- Paperback: 127 pages
- Publisher: Harvard University; 1St Edition edition (January 1, 2001)
- Language: English
- ASIN: B0006S8Y3G
- Product Dimensions: 8.9 x 6 x 0.5 inches
- Shipping Weight: 8.8 ounces
- Average Customer Review: 4.4 out of 5 stars See all reviews (16 customer reviews)
- Amazon Best Sellers Rank: #3,250,065 in Books (See Top 100 in Books)
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Wealth in families Paperback – January 1, 2001
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Top Customer Reviews
If you want some benchmarks, the lowest net worth he deals with at one point is $15-30 million where he advocates giving your children $1-2 million (although also suggesting that some families lean towards $3-5 million) If you have greater net worth, he advocates a higher number ($10-15 million per child if your net worth is over $100 million) - but there is no real justification for any of the numbers - nor any suggestions for people with lower net worth.
However, even if you do have significant wealth to pass on to your heirs (and society), this book is probably not the right starting point. Mr. Collier does not have much of his own thought to share as much of the book consists of long quotes from others and interviews with a variety of other authors and experts. It all comes off a bit disjointed, with many ideas not fully developed.
An example: midway through the second chapter, Mr. Collier redefines wealth into four different categories: human, intellectual, social, and financial (the latter is what people typically think of when the word "wealth" is used. Expanding on these could be a major theme of the book but instead, after this brief mention, Mr. Collier drops the topic until chapter 5 (where he erroneously references chapter 1 as the place where he introduced the topic).Read more ›
Collier's Socratic, humanistic, and therapeutic approach to consulting, could help any family unit- whether of significant means or not- by helping them to structure a discussion around those issues impeding their healthy growth.
Charlie Collier is a brave pioneer in the world of family wealth planning. Collier takes an indirect, non-judgmental approach to helping families have break-through conversations. Collier's hope is that his approach will unlock answers- by helping his clients to look within their own hearts. Collier makes it clear that he has no 12-step program or silver bullet. He avoids the sophistry of so many consultants and gurus, who falsely claim they have the hidden key.
Collier doesn't hide from the truth that problems confronting every family are a complex and messy layered onion. And that it is only through raising poignant questions, listening, and resisting the urge to cast judgment or explain using neat theories that advisors can help bring about beneficial change for their clients.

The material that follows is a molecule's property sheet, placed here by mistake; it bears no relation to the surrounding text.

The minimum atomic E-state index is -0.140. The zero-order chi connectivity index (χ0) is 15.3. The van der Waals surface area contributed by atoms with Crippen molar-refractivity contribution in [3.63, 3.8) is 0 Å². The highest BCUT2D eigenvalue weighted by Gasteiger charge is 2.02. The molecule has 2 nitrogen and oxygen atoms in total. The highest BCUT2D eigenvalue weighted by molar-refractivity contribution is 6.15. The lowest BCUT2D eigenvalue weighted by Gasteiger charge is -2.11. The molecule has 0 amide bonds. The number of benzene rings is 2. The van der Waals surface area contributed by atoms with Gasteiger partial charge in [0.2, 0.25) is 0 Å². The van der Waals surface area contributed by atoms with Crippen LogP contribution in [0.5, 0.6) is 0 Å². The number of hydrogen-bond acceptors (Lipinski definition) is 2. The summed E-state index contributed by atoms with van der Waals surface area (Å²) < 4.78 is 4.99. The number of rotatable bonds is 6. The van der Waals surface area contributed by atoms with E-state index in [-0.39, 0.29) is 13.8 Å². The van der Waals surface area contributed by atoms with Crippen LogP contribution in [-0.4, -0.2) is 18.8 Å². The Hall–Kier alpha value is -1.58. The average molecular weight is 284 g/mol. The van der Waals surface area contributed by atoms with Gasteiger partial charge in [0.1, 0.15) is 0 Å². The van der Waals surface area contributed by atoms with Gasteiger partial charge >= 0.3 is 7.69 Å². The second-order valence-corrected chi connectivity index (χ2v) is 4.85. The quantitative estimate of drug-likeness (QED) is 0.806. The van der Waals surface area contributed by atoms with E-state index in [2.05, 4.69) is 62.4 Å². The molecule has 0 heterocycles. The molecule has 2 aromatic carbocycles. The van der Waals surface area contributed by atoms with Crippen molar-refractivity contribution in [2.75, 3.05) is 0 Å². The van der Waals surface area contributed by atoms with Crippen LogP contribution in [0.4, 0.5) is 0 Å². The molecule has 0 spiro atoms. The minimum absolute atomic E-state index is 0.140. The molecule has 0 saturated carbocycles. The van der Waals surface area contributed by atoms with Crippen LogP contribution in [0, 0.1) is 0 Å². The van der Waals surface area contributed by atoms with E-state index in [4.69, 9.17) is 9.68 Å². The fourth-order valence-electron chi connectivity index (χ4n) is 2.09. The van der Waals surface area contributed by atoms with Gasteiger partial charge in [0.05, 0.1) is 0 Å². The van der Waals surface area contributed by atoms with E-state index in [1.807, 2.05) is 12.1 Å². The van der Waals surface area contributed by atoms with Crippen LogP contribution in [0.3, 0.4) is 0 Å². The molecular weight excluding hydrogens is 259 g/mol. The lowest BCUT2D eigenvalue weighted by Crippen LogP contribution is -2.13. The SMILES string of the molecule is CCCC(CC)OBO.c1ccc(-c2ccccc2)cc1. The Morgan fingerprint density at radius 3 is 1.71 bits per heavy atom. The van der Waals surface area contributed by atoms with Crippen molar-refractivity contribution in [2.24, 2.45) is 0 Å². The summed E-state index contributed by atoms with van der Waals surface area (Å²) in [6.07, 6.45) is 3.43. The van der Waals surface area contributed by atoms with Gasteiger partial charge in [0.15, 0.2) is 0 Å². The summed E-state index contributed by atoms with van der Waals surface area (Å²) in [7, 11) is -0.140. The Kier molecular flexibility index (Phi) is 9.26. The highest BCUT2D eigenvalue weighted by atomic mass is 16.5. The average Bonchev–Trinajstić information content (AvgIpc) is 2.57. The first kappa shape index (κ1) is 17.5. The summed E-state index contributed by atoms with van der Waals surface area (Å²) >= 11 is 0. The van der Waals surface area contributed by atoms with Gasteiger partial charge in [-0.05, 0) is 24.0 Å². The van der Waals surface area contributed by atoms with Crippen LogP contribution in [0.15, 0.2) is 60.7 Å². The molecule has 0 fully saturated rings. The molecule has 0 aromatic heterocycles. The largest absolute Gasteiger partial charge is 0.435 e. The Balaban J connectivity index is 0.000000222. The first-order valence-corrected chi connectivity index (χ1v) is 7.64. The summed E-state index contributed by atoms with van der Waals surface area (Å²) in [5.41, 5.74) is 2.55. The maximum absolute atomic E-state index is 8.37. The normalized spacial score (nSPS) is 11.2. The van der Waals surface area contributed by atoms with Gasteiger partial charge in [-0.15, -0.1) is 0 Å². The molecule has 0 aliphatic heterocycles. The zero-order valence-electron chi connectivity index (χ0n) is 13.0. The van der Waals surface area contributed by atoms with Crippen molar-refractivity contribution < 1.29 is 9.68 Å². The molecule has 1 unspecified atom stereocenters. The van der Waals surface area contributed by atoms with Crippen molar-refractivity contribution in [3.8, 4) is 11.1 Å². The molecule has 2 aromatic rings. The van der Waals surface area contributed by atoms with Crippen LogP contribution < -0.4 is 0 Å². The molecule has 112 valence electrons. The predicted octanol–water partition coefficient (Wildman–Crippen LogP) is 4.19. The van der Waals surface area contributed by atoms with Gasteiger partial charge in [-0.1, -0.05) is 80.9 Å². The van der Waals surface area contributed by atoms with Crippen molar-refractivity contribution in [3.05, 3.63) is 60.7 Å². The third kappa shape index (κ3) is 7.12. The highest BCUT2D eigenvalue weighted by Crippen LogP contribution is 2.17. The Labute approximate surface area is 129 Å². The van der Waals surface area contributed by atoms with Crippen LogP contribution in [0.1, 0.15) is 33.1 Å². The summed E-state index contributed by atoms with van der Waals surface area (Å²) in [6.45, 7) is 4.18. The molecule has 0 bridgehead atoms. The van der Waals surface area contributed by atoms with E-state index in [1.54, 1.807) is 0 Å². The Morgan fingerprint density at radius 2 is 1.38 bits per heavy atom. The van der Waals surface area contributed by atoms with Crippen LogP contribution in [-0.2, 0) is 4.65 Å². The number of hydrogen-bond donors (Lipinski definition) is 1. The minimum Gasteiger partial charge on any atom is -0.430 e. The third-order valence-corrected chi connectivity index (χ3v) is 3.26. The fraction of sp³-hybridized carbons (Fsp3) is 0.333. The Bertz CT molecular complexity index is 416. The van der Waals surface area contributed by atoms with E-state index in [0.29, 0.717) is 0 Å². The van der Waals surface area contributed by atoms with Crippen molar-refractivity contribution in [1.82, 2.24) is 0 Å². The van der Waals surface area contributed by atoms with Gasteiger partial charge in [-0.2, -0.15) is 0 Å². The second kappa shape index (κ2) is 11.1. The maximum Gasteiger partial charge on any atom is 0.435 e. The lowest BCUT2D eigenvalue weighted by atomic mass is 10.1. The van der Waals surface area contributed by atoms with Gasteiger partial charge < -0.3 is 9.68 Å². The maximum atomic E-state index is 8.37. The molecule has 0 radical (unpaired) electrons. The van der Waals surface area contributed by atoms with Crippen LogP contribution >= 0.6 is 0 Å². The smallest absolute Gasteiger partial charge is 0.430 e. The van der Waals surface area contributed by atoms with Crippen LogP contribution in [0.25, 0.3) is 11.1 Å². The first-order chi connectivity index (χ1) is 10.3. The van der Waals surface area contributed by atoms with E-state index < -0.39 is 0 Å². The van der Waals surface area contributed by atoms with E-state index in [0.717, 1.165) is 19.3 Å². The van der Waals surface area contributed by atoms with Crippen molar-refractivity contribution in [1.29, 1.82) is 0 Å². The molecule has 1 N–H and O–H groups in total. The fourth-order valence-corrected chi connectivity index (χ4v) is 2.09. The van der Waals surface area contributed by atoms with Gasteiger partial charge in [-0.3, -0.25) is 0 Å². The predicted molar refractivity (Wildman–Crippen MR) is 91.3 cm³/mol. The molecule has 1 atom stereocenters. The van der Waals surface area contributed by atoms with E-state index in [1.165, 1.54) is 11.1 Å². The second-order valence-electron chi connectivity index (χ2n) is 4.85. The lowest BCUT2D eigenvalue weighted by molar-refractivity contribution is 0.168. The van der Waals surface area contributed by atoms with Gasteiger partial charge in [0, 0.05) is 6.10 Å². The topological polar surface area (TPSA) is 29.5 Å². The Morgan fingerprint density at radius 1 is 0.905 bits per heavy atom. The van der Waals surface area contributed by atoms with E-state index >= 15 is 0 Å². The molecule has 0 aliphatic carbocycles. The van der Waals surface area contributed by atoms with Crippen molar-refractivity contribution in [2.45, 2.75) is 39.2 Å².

Collier's main theory is that family issues, which stand in the way of financial decisions, are always far deeper than money. Barriers to change are the product of complex family dynamics that require time and ardent communication to unlock. Collier believes that as a development officer, wealth manager, advisor, or whatever, the only way to help a family work with what they are up against is to listen, be non-judgmental, and ask the right questions.
|Length: 2:33 Mins|
Of particular interest is the fact that the author deals directly with the responsibilities of controlling a lot of money. Responsibility to oneself, family and society as a whole. The author discusses situations involving assets of around 12 million or greater but the concepts and lessons embedded in this book apply to any family that is financially comfortable, even those rather modestly so.
There are values, morals and ethics embedded in this book that make us think about money in different ways and, as such, the book is a great success.
Most Recent Customer Reviews
Not just for the rich. Highly relevant to our upper middle class family that wants to conserve as much our assets as possible.Published on November 13, 2013 by douglas powell
Very practical advice dealing with the challenges of wealth and it's impact on family relationships. Read morePublished on October 29, 2013 by Black and White
Planned gift professionals in the upper echelons of educational philanthropy are apt to know of Charlie Collier's innovative work advising wealthy families as part of Harvard... Read morePublished on June 22, 2013 by GskFn
My husband wanted this book.
He is in a discussion group with a dozen other men.
This was the basis of their discussion one session.
Collier ably defines wealth beyond the usual moneyed clichés. Working as a senior philanthropy advisor at Harvard he is well versed in the financial side of giving, but his... Read morePublished on February 20, 2012 by Jennifer Lynch